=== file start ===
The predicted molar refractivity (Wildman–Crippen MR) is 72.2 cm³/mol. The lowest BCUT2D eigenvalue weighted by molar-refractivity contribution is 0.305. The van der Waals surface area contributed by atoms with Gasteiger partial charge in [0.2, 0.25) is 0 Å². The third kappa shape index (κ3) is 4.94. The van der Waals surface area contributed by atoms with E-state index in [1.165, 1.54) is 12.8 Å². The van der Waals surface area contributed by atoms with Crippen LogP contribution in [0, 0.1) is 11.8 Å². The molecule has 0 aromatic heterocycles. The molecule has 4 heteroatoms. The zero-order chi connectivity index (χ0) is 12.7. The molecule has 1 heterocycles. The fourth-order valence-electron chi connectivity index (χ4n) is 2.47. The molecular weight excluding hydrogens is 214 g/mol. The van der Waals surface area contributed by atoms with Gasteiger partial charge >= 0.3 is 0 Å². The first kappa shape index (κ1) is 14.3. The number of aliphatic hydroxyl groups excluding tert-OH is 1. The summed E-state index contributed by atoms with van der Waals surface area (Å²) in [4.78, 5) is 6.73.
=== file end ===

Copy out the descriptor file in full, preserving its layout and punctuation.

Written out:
The predicted molar refractivity (Wildman–Crippen MR) is 72.2 cm³/mol. The lowest BCUT2D eigenvalue weighted by molar-refractivity contribution is 0.305. The van der Waals surface area contributed by atoms with Gasteiger partial charge in [0.2, 0.25) is 0 Å². The third kappa shape index (κ3) is 4.94. The van der Waals surface area contributed by atoms with E-state index in [1.165, 1.54) is 12.8 Å². The van der Waals surface area contributed by atoms with Crippen LogP contribution in [0, 0.1) is 11.8 Å². The molecule has 0 aromatic heterocycles. The molecule has 4 heteroatoms. The zero-order chi connectivity index (χ0) is 12.7. The molecule has 1 heterocycles. The fourth-order valence-electron chi connectivity index (χ4n) is 2.47. The molecular weight excluding hydrogens is 214 g/mol. The van der Waals surface area contributed by atoms with Gasteiger partial charge >= 0.3 is 0 Å². The first kappa shape index (κ1) is 14.3. The number of aliphatic hydroxyl groups excluding tert-OH is 1. The summed E-state index contributed by atoms with van der Waals surface area (Å²) in [4.78, 5) is 6.73.